A major addition to the history of the Civil War, Lincoln’s Spies is a riveting account of the secret battles waged by Union agents to save a nation, according to a review published on goodreads.com.
Filled with espionage, sabotage, and intrigue, it is also a striking portrait of a shrewd president who valued what his operatives uncovered.
Veteran journalist Douglas Waller, who has written ground-breaking intelligence histories, turns his sights on the shadow war of four secret agents for the North— three men and one woman. From the tense days before Abraham Lincoln’s inauguration in 1861 to the surrender at Appomattox four years later, Waller delivers a fast-paced narrative of the heroes — and scoundrels — who informed Lincoln’s generals of enemy positions.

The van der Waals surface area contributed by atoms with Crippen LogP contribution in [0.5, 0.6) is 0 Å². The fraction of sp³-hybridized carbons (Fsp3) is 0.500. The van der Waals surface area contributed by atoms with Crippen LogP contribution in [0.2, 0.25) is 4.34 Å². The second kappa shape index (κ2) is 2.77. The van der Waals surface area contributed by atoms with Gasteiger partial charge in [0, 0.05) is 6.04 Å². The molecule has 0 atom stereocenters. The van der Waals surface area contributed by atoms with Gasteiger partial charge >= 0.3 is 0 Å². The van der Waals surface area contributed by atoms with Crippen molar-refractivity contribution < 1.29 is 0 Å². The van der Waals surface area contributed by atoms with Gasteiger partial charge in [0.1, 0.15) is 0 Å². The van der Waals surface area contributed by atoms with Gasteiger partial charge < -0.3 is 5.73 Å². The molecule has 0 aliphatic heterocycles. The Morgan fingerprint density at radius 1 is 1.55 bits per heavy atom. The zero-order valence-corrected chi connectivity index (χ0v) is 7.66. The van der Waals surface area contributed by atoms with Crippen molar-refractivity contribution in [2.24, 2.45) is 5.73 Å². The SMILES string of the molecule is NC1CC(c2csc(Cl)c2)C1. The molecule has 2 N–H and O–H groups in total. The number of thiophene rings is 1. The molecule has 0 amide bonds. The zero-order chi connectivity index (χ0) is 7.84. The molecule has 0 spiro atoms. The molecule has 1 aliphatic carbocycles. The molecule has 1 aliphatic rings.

Famed detective Allan Pinkerton mounted a successful covert operation to slip Lincoln through Baltimore before his inauguration to foil an assassination attempt. But he failed as Gen. George McClellan’s spymaster, delivering faulty intelligence reports that overestimated Confederate strength.
Behind these secret operatives was a president who was an avid consumer of intelligence and a ruthless aficionado of clandestine warfare, willing to take chances to win the war.